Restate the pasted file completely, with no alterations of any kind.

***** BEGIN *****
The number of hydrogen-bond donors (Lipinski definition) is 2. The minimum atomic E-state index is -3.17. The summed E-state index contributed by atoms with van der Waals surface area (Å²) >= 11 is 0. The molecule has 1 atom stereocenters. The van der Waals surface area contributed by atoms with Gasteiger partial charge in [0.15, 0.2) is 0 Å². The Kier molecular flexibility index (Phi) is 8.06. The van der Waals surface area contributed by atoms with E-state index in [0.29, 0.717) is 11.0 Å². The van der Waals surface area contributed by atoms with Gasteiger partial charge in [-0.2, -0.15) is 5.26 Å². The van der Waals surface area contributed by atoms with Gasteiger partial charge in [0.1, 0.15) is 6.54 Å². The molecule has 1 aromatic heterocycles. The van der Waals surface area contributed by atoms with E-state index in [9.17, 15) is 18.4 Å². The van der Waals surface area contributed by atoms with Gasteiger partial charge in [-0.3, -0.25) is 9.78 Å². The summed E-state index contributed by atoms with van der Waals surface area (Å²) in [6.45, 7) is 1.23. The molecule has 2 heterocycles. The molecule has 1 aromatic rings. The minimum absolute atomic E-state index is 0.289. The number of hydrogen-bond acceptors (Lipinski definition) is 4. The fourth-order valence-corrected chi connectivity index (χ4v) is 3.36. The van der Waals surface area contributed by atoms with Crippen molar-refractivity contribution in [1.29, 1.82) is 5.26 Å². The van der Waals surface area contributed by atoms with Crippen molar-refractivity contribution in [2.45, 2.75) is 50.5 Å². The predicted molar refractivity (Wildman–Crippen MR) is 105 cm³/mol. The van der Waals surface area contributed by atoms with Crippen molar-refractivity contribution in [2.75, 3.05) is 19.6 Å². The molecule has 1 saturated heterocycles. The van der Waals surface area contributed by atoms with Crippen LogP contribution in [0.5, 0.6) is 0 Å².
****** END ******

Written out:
The number of hydrogen-bond donors (Lipinski definition) is 2. The minimum atomic E-state index is -3.17. The summed E-state index contributed by atoms with van der Waals surface area (Å²) >= 11 is 0. The molecule has 1 atom stereocenters. The van der Waals surface area contributed by atoms with Gasteiger partial charge in [0.15, 0.2) is 0 Å². The Kier molecular flexibility index (Phi) is 8.06. The van der Waals surface area contributed by atoms with E-state index in [0.29, 0.717) is 11.0 Å². The van der Waals surface area contributed by atoms with Gasteiger partial charge in [-0.2, -0.15) is 5.26 Å². The van der Waals surface area contributed by atoms with Gasteiger partial charge in [0.1, 0.15) is 6.54 Å². The molecule has 1 aromatic heterocycles. The van der Waals surface area contributed by atoms with E-state index in [9.17, 15) is 18.4 Å². The van der Waals surface area contributed by atoms with Gasteiger partial charge in [-0.3, -0.25) is 9.78 Å². The summed E-state index contributed by atoms with van der Waals surface area (Å²) in [6.45, 7) is 1.23. The molecule has 2 heterocycles. The molecule has 1 aromatic rings. The minimum absolute atomic E-state index is 0.289. The number of hydrogen-bond acceptors (Lipinski definition) is 4. The fourth-order valence-corrected chi connectivity index (χ4v) is 3.36. The van der Waals surface area contributed by atoms with Crippen molar-refractivity contribution in [1.29, 1.82) is 5.26 Å². The van der Waals surface area contributed by atoms with Crippen molar-refractivity contribution in [2.45, 2.75) is 50.5 Å². The predicted molar refractivity (Wildman–Crippen MR) is 105 cm³/mol. The van der Waals surface area contributed by atoms with Crippen molar-refractivity contribution in [2.75, 3.05) is 19.6 Å². The molecule has 1 saturated heterocycles. The van der Waals surface area contributed by atoms with Crippen LogP contribution in [0.5, 0.6) is 0 Å².